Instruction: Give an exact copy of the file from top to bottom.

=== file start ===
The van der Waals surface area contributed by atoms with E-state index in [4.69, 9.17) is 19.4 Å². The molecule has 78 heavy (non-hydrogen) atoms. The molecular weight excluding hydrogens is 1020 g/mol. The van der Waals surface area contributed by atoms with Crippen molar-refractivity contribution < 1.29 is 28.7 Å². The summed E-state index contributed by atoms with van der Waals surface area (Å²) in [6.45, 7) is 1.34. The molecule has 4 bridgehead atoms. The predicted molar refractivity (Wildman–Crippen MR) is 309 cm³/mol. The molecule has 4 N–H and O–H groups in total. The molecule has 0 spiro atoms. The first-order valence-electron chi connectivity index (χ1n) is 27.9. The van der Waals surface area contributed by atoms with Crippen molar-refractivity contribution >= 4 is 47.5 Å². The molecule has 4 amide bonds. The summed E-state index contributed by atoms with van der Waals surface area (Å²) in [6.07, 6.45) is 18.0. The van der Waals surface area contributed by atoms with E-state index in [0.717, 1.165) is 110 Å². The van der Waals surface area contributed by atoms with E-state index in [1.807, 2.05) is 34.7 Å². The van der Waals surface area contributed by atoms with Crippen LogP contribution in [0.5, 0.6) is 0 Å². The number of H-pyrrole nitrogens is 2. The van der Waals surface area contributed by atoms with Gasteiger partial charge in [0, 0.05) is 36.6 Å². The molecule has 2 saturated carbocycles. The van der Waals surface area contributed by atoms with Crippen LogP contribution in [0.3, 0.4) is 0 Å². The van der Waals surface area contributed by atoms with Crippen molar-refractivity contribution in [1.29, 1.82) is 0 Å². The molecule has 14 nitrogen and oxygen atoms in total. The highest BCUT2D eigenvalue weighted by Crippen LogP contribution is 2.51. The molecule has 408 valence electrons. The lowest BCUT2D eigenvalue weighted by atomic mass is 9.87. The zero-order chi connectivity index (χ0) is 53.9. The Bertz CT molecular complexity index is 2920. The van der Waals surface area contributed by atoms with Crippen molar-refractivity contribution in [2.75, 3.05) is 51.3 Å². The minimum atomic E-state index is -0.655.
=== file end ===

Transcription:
The van der Waals surface area contributed by atoms with E-state index in [4.69, 9.17) is 19.4 Å². The molecule has 78 heavy (non-hydrogen) atoms. The molecular weight excluding hydrogens is 1020 g/mol. The van der Waals surface area contributed by atoms with Crippen molar-refractivity contribution < 1.29 is 28.7 Å². The summed E-state index contributed by atoms with van der Waals surface area (Å²) in [6.45, 7) is 1.34. The molecule has 4 bridgehead atoms. The predicted molar refractivity (Wildman–Crippen MR) is 309 cm³/mol. The molecule has 4 N–H and O–H groups in total. The molecule has 0 spiro atoms. The first-order valence-electron chi connectivity index (χ1n) is 27.9. The van der Waals surface area contributed by atoms with Crippen molar-refractivity contribution >= 4 is 47.5 Å². The molecule has 4 amide bonds. The summed E-state index contributed by atoms with van der Waals surface area (Å²) in [6.07, 6.45) is 18.0. The van der Waals surface area contributed by atoms with E-state index in [0.717, 1.165) is 110 Å². The van der Waals surface area contributed by atoms with E-state index in [1.807, 2.05) is 34.7 Å². The van der Waals surface area contributed by atoms with Crippen LogP contribution in [0.5, 0.6) is 0 Å². The number of H-pyrrole nitrogens is 2. The van der Waals surface area contributed by atoms with Gasteiger partial charge in [0, 0.05) is 36.6 Å². The molecule has 2 saturated carbocycles. The van der Waals surface area contributed by atoms with Crippen LogP contribution in [0.3, 0.4) is 0 Å². The van der Waals surface area contributed by atoms with Crippen molar-refractivity contribution in [1.29, 1.82) is 0 Å². The molecule has 14 nitrogen and oxygen atoms in total. The highest BCUT2D eigenvalue weighted by Crippen LogP contribution is 2.51. The molecule has 408 valence electrons. The lowest BCUT2D eigenvalue weighted by atomic mass is 9.87. The zero-order chi connectivity index (χ0) is 53.9. The Bertz CT molecular complexity index is 2920. The van der Waals surface area contributed by atoms with Crippen molar-refractivity contribution in [2.75, 3.05) is 51.3 Å². The minimum atomic E-state index is -0.655.